• fruits and vegetables
  • Full grain
  • Beans and lentils
  • Nut­ri­tious Fats
  • Lean pro­te­in

If you suf­fer from tre­at­ment side effects, such as fati­gue and diges­ti­ve pro­blems, it’s hel­pful to include foods that requi­re litt­le or no pre­pa­ra­ti­on and are easy to eat — and easy on your sto­mach. This does­n’t mean “junk food” full of emp­ty calo­ries, but more con­ve­ni­ent alter­na­ti­ves that still pro­vi­de the nut­ri­ents you need. 

The following are prominent suggestions that help most patients with diet planning:

Fresh fruit. The best choices are fruits that are refres­hing, easy to eat, and high in water. Melons, ber­ries, pineapp­les, bana­nas, pears and can­ned or jar­red fruit in their own juices are popular.

Yogurt. It’s easy to eat and pro­mo­tes healt­hy diges­ti­on. Choo­se uns­weeten­ed varie­ties. You can add ber­ries, cin­na­mon, or slivers of almonds for flavor.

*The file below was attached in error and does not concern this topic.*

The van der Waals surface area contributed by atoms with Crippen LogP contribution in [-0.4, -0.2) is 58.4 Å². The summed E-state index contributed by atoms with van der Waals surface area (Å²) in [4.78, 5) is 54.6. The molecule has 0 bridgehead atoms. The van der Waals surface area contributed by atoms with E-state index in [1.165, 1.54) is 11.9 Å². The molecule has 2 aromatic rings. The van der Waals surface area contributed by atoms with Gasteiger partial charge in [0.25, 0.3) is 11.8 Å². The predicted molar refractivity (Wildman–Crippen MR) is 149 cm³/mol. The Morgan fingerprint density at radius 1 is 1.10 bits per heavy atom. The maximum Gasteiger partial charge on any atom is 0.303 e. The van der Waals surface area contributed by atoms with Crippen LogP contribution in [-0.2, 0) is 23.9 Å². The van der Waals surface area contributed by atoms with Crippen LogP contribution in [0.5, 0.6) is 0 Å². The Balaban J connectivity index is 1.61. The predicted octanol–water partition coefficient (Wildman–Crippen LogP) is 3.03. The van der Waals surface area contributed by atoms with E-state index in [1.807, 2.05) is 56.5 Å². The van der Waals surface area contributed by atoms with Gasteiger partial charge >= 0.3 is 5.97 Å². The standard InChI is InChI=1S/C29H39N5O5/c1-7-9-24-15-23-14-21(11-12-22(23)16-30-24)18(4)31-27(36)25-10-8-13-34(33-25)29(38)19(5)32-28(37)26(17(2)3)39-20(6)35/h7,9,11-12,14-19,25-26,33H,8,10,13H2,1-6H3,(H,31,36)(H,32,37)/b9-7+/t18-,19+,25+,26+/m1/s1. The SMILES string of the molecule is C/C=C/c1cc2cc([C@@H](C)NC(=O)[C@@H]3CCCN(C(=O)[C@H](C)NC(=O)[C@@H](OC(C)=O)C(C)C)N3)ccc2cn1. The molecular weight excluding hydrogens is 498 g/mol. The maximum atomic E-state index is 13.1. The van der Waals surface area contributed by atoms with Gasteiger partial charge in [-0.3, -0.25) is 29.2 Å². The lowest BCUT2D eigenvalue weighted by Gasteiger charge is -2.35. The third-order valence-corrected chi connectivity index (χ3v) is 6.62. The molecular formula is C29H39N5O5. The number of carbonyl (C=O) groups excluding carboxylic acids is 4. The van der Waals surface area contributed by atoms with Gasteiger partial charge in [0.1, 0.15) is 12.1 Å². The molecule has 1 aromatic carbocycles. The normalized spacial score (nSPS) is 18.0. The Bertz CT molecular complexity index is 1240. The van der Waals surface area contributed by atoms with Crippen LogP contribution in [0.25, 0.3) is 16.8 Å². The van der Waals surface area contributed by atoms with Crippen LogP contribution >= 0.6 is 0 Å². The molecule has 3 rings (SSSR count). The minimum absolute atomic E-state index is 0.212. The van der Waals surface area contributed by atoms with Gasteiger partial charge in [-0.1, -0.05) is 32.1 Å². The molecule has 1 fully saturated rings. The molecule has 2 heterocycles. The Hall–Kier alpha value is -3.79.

Mues­li. Ever­y­thing from oat­me­al to oat bran, oats are a gre­at hot choice. Rice-based cere­als are espe­ci­al­ly good if you have diges­ti­ve issues. 

Pea­nut but­ter. Choo­se who­le grain cra­ckers for fiber (if appli­ca­ble) and pro­te­in. Look for 100 per­cent pea­nut but­ter that’s made with no added oils. 

Full grain. Eat who­le-grain bread and crackers—make sure the pack­a­ging says 100 per­cent who­le grain. Who­le grain pro­mo­tes regu­la­ri­ty and diges­ti­ve health; Too high a grind can remo­ve fiber, pro­te­in, and other nutrients. 

Meat and poul­try. Look for who­le, unpro­ces­sed meats wit­hout nitra­tes. Chi­cken breast is a con­ve­ni­ent choice, as is chi­cken or tuna salad and meat/poultry that is ten­de­ri­zed in soups and stews. The slow coo­ker is a gre­at way to con­ve­ni­ent­ly cook meat or poultry.

Eggs (boi­led). Eat only boi­led eggs (scram­bled eggs, hard-boi­led eggs, ome­lettes). Raw eggs are unsafe, even if they fall into a smoothie.

Food safety tips

Be sure to sel­ect and pro­cess foods within the bounds of your coo­king skills. After all, safe food pre­pa­ra­ti­on and pre­pa­ra­ti­on is an extre­me­ly important pie­ce of the puz­zle. It should also be noted that no indi­vi­du­al all­er­gies and into­le­ran­ces could be taken into account in the sug­ges­ti­ons. The­se are gene­ral diet tips.


Health City Ber­lin

Memo­ri­al­ca­re Orga­niza­ti­on

Memo­ri­al Slo­an Ket­te­ring Can­cer Cen­ter